The North Fort Myers Community Park played host to an entirely different form of football than usual last Sunday. Actually, futbol is more like it.
The Southwest Florida Latin American Soccer League held its semifinal playoff games there with games played throughout the day. Teams played to qualify for three championship games, which were held this past weekend in Buckingham.
The league has been in existence since 1986 and plays throughout Southwest Florida, fielding 20 teams and more than 300 players from 10 different nations spread out over three divisions.
According to league president Enrique Lopez, the league started when other players who came here from other countries decided to start and expand it themselves.
"When we got enough Spanish groups, we just organized ourselves. To make it better, we contacted Lee County Parks and Recreation so we can get fields," Lopez said. "The league just gets better all the time."
The three divisions - A, B and East Fort Myers - converged at North Fort Myers to decide the best of the best teams that have been playing on Sundays (or occasionally Friday night) since early December, wearing colorful uniforms from some of the world's most famous squads.
The play is at a level far superior to that of area high schools, since some played professionally in other countries or in college here in the states or another country.
The league also has its share of players who starred in high school locally and either played in college, or didn't play at that level, but still enjoy playing.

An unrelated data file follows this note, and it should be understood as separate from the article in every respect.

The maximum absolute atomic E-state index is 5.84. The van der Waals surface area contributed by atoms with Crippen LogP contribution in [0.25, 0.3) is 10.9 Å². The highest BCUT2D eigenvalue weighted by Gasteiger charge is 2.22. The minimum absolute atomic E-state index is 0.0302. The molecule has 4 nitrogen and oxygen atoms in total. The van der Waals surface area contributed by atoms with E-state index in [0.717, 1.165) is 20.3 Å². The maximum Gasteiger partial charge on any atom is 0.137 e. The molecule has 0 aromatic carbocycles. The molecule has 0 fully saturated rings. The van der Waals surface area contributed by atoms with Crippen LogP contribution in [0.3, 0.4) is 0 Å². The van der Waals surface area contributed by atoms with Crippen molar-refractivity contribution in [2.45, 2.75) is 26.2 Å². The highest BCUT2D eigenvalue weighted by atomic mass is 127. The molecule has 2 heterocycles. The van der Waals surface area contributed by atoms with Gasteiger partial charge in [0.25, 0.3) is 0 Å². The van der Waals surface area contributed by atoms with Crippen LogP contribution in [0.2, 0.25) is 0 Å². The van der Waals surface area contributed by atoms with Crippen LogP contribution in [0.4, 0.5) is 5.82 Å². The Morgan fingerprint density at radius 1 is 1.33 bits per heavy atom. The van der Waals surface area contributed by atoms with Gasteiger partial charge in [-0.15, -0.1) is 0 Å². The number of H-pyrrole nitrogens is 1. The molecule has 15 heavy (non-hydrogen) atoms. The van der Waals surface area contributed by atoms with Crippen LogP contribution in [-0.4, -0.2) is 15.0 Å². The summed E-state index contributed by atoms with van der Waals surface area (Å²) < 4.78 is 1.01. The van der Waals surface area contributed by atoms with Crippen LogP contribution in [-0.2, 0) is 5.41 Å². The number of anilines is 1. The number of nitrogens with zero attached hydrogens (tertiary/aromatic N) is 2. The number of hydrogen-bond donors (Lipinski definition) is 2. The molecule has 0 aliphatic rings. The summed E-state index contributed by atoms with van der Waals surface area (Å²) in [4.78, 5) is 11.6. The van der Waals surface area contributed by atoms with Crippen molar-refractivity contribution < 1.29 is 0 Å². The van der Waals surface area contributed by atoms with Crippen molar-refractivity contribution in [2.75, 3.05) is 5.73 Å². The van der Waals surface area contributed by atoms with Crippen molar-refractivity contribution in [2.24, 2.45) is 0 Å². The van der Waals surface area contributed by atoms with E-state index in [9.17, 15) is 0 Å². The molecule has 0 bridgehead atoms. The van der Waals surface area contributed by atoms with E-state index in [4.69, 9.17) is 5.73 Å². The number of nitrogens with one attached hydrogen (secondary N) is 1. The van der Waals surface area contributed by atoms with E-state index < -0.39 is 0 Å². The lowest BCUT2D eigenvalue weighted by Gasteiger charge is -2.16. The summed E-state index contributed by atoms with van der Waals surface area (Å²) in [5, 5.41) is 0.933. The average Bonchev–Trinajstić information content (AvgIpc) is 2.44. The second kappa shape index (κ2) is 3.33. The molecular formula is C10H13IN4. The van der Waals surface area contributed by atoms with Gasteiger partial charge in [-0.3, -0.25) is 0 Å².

With Cape Coral being one of the hotbeds of soccer in the state, it brings the league to another level.
Most of the players are of Latino origin, although Lopez said there are around 30 players who are not. The league takes players of all origins.
"Today, they may be too old to play semi-professionally, but when they come here, they show the young players how to play," Lopez said. "The younger players love to play and use our league to keep playing."
One team, called the Old Legends, is comprised of players 40 and over. Gary Duke said he put his team together so they could just play.
"It just so happened that in the middle of the tournament we started to win some games," Duke said. "Our goalkeeper came from Cuba and when he started playing for us, the team started to win."
The team came out of the eighth seed to beat the top seed, then another in the semifinal on penalty kicks to reach Sunday's final.
But for Duke and the rest of the team, being on the field is the most important thing.
"We are all very good players. We just can't stay away from soccer," Duke said. "Just being out there to kick the ball around, that's all that matters."